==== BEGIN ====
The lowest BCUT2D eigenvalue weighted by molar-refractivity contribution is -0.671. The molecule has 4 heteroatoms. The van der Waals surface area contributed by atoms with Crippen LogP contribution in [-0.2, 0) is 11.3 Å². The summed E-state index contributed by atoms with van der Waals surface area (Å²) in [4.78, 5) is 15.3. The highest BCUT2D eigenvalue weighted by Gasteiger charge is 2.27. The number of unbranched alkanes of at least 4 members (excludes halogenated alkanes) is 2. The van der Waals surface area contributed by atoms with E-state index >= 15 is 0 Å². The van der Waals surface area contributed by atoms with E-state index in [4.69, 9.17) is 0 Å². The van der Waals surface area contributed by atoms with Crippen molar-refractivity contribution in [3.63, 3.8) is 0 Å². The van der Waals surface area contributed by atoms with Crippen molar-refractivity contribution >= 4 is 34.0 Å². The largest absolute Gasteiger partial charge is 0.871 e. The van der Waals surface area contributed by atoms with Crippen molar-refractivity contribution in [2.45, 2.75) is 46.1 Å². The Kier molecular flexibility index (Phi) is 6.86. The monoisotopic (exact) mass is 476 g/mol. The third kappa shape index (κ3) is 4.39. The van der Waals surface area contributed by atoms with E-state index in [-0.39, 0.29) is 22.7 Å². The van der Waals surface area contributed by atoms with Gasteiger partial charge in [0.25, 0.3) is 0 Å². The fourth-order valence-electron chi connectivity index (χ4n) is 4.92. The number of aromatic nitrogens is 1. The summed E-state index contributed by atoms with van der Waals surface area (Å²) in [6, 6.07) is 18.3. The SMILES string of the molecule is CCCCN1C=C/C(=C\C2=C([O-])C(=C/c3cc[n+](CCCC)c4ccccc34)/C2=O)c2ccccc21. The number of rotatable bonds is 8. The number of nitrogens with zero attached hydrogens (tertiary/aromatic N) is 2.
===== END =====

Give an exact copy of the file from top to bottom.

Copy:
The lowest BCUT2D eigenvalue weighted by molar-refractivity contribution is -0.671. The molecule has 4 heteroatoms. The van der Waals surface area contributed by atoms with Crippen LogP contribution in [-0.2, 0) is 11.3 Å². The summed E-state index contributed by atoms with van der Waals surface area (Å²) in [4.78, 5) is 15.3. The highest BCUT2D eigenvalue weighted by Gasteiger charge is 2.27. The number of unbranched alkanes of at least 4 members (excludes halogenated alkanes) is 2. The van der Waals surface area contributed by atoms with E-state index >= 15 is 0 Å². The van der Waals surface area contributed by atoms with E-state index in [4.69, 9.17) is 0 Å². The van der Waals surface area contributed by atoms with Crippen molar-refractivity contribution in [3.63, 3.8) is 0 Å². The van der Waals surface area contributed by atoms with Crippen molar-refractivity contribution >= 4 is 34.0 Å². The largest absolute Gasteiger partial charge is 0.871 e. The van der Waals surface area contributed by atoms with Crippen molar-refractivity contribution in [2.45, 2.75) is 46.1 Å². The Kier molecular flexibility index (Phi) is 6.86. The monoisotopic (exact) mass is 476 g/mol. The third kappa shape index (κ3) is 4.39. The van der Waals surface area contributed by atoms with E-state index in [-0.39, 0.29) is 22.7 Å². The van der Waals surface area contributed by atoms with Gasteiger partial charge in [0.25, 0.3) is 0 Å². The fourth-order valence-electron chi connectivity index (χ4n) is 4.92. The number of aromatic nitrogens is 1. The summed E-state index contributed by atoms with van der Waals surface area (Å²) in [6, 6.07) is 18.3. The SMILES string of the molecule is CCCCN1C=C/C(=C\C2=C([O-])C(=C/c3cc[n+](CCCC)c4ccccc34)/C2=O)c2ccccc21. The number of rotatable bonds is 8. The number of nitrogens with zero attached hydrogens (tertiary/aromatic N) is 2.